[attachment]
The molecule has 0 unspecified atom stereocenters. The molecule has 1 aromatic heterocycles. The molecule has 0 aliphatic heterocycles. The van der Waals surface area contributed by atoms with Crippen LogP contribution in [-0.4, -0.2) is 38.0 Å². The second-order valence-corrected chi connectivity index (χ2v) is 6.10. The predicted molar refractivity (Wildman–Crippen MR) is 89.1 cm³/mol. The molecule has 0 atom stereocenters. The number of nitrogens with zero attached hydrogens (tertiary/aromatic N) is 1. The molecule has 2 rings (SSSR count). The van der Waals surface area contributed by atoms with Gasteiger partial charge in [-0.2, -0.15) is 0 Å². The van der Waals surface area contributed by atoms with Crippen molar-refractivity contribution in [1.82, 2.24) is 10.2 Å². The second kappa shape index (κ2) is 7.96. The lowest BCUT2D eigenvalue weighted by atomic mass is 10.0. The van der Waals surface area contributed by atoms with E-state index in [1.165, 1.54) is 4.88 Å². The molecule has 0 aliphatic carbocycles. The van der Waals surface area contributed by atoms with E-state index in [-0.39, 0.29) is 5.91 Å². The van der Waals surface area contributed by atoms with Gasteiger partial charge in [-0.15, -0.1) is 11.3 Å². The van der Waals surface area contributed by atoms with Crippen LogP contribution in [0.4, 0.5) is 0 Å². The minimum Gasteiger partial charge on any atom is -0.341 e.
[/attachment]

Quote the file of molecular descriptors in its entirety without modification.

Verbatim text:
The molecule has 0 unspecified atom stereocenters. The molecule has 1 aromatic heterocycles. The molecule has 0 aliphatic heterocycles. The van der Waals surface area contributed by atoms with Crippen LogP contribution in [-0.4, -0.2) is 38.0 Å². The second-order valence-corrected chi connectivity index (χ2v) is 6.10. The predicted molar refractivity (Wildman–Crippen MR) is 89.1 cm³/mol. The molecule has 0 atom stereocenters. The number of nitrogens with zero attached hydrogens (tertiary/aromatic N) is 1. The molecule has 2 rings (SSSR count). The van der Waals surface area contributed by atoms with Gasteiger partial charge in [-0.2, -0.15) is 0 Å². The van der Waals surface area contributed by atoms with Crippen molar-refractivity contribution in [1.82, 2.24) is 10.2 Å². The second kappa shape index (κ2) is 7.96. The lowest BCUT2D eigenvalue weighted by atomic mass is 10.0. The van der Waals surface area contributed by atoms with E-state index in [1.165, 1.54) is 4.88 Å². The molecule has 0 aliphatic carbocycles. The van der Waals surface area contributed by atoms with E-state index in [-0.39, 0.29) is 5.91 Å². The van der Waals surface area contributed by atoms with Gasteiger partial charge in [-0.15, -0.1) is 11.3 Å². The van der Waals surface area contributed by atoms with Crippen LogP contribution in [0.4, 0.5) is 0 Å². The minimum Gasteiger partial charge on any atom is -0.341 e.